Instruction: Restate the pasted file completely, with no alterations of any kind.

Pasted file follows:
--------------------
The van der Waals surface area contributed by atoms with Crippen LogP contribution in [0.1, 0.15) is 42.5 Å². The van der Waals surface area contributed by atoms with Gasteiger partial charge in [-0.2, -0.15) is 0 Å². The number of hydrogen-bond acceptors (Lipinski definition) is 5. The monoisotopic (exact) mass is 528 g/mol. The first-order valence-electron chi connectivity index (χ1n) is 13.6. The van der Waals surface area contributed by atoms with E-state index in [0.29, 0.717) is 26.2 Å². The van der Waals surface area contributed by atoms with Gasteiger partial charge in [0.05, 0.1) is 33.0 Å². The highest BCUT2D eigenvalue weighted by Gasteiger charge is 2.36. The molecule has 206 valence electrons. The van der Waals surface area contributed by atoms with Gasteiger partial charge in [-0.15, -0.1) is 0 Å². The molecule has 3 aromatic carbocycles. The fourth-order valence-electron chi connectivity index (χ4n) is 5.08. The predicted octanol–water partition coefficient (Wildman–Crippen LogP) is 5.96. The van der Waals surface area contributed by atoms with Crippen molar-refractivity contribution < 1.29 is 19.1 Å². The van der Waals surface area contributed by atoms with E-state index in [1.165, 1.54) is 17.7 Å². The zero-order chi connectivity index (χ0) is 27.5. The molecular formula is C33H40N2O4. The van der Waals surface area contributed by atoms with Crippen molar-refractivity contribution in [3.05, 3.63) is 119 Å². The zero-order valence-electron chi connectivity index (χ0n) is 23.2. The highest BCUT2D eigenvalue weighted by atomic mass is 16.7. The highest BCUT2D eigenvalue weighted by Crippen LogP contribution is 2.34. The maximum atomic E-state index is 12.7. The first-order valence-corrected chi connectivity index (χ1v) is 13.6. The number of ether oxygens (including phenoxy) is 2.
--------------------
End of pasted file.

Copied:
The van der Waals surface area contributed by atoms with Crippen LogP contribution in [0.1, 0.15) is 42.5 Å². The van der Waals surface area contributed by atoms with Gasteiger partial charge in [-0.2, -0.15) is 0 Å². The number of hydrogen-bond acceptors (Lipinski definition) is 5. The monoisotopic (exact) mass is 528 g/mol. The first-order valence-electron chi connectivity index (χ1n) is 13.6. The van der Waals surface area contributed by atoms with E-state index in [0.29, 0.717) is 26.2 Å². The van der Waals surface area contributed by atoms with Gasteiger partial charge in [0.05, 0.1) is 33.0 Å². The highest BCUT2D eigenvalue weighted by Gasteiger charge is 2.36. The molecule has 206 valence electrons. The van der Waals surface area contributed by atoms with Gasteiger partial charge in [-0.15, -0.1) is 0 Å². The molecule has 3 aromatic carbocycles. The fourth-order valence-electron chi connectivity index (χ4n) is 5.08. The predicted octanol–water partition coefficient (Wildman–Crippen LogP) is 5.96. The van der Waals surface area contributed by atoms with Crippen molar-refractivity contribution < 1.29 is 19.1 Å². The van der Waals surface area contributed by atoms with E-state index in [1.165, 1.54) is 17.7 Å². The zero-order chi connectivity index (χ0) is 27.5. The molecular formula is C33H40N2O4. The van der Waals surface area contributed by atoms with Crippen molar-refractivity contribution in [3.05, 3.63) is 119 Å². The zero-order valence-electron chi connectivity index (χ0n) is 23.2. The highest BCUT2D eigenvalue weighted by atomic mass is 16.7. The highest BCUT2D eigenvalue weighted by Crippen LogP contribution is 2.34. The maximum atomic E-state index is 12.7. The first-order valence-corrected chi connectivity index (χ1v) is 13.6. The number of ether oxygens (including phenoxy) is 2.